Showing posts from July, 2010

Lordy Lordy. Itah Sadu uses Black humour to keep the party rolling Saturday night

. Lord Black fills the cracks in the Calypso Monarch programme - Scotiabank Caribana event at Science Centre Jokes about Conrad Black Itah Sadu has been making a living as a storyteller for almost twenty years in Toronto. She has the ability to make up a humourous story in a New York minute ( I guess I should say a North York minute) and give an Oscar winning performance delivering the goods. She is so fast that audiences don't even realize that when she takes a deep breath on stage she is actually dreaming up her next 2-minute bit to keep everyone amused. Her talents were put to the test on Saturday night at the Ontario Science Centre. Itah was the MC for the annual Soca Monarch Contest. This contest is the culmination of a summer of performances by Calypso singers who fight it out to see who can compete at the Monarch for the right to wear the Calypso crown (there is indeed an actual crown). The evening was plagued with delays. A late drummer meant that the doors opened almost

Two Jane/Finch students win scholarships for Seneca College

Caribana™ Arts Group/Yorkgate Mall 7th Annual THINK! Scholarship 2010 recipients receive cheques at the closing ceremony of the Scotiabank Caribana/Yorkgate Mall Junior Carnival Parade The “Caribana Arts Group/Yorkgate Mall Scholarship” Selection Committee announced on June 6th, 2010 that two scholarships have been awarded to high school students selected from Wards 7, 8 and 9 to pursue their post-secondary education at Seneca College beginning this fall. Payments will be handed out to awardees during the closing ceremonies of the Scotiabank Caribana/Yorkgate Mall Junior Carnival Parade on Saturday, July 17th, 2010. The scholarships are fully funded by Yorkgate Mall Administration in partnership with Seneca College, Fire & Ambulance, the City of Toronto, Community Partnerships and Toronto Residents in Partnership, RCMP, Metro Toronto Police Services (MTPS) - 31 Division, and the Caribana™ Arts Group (CAG). This year’s scholarship recipients are: Osato Idemudia (17 years old) Osato

Flipping Starfish in the warm blue Caribbean Sea.

. INSIDE OUT AND GETTING WET IN ANTIGUA (repost request) By Stephen Weir As spectator sports go, Antiguan Starfish Flipping has a very small fan base. That is because you have to be a certified scuba diver, have the patience of Job and a high tolerance for low jokes to appreciate watching a Oreaster Reticulatus turn itself inside out. Antigua is a small vibrant island of 67,000 English-speaking people. Situated on the Eastern edge of the Caribbean Sea, the former British colony is within sight of the islands of St. Kitts, Nevis, volcanic Montserrat and its political partner Barbuda. Although this popular scuba diving destination is not blessed with an abrupt deep coral wall drop-off, it does have a rich healthy ring reef system that is close to shore. These shallow reefs are almost untouched and are filled with unusual sea life including a vast number of bottom dwelling starfish. “ If you came back from a dive and said you didn’t see anything, then you didn’t really dive, you just go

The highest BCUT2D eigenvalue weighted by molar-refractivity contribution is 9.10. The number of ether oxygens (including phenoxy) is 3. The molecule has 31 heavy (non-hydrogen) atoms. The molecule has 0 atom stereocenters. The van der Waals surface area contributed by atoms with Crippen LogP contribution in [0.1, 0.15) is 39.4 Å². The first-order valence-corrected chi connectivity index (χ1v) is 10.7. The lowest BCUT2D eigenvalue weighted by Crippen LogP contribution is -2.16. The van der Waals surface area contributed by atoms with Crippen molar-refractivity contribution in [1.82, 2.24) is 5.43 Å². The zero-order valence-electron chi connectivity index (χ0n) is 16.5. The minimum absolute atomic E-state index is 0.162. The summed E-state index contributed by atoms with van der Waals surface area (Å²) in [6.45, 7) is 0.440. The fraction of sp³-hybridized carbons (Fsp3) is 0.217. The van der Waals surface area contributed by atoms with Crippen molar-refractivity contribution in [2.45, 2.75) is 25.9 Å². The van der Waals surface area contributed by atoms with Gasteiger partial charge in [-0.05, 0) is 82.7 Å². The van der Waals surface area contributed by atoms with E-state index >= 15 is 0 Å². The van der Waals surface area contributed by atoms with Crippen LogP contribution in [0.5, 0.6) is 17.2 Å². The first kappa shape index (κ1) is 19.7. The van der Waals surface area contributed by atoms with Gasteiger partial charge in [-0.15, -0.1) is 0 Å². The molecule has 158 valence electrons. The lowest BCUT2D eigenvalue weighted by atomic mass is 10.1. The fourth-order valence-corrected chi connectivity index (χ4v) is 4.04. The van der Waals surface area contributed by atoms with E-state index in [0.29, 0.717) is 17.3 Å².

Just the Facts (on Cushion Starfish)

. CUSHION STARFISH FACT FILE • Starfish is a name that is beginning to fall out of fashion because they aren’t really fish. The species are now called seastars. • Cushion Starfish or Seastars range in colour from brown to orange, red, and yellow. They grow to a diameter of 10 inches and lives at a depth to 50 feet. • As a natural defense mechanism, the starfish is able to change its body colour to hide or escape from predators. • The arms of the starfish are used for movement, catching prey and digestion. It is able to grow a new arm if one is lost. • It feeds on slow-moving or stationary animals. Clams, oysters and snails are the usual prey, but it also eats fish eggs and mollusk. The starfish stomach extends through the mouth to snare food. The meal is then transported to the starfish's digestive glands within its arms. • Cushion Starfish live up to 8 years in captivity and can survive up to two hours out of water.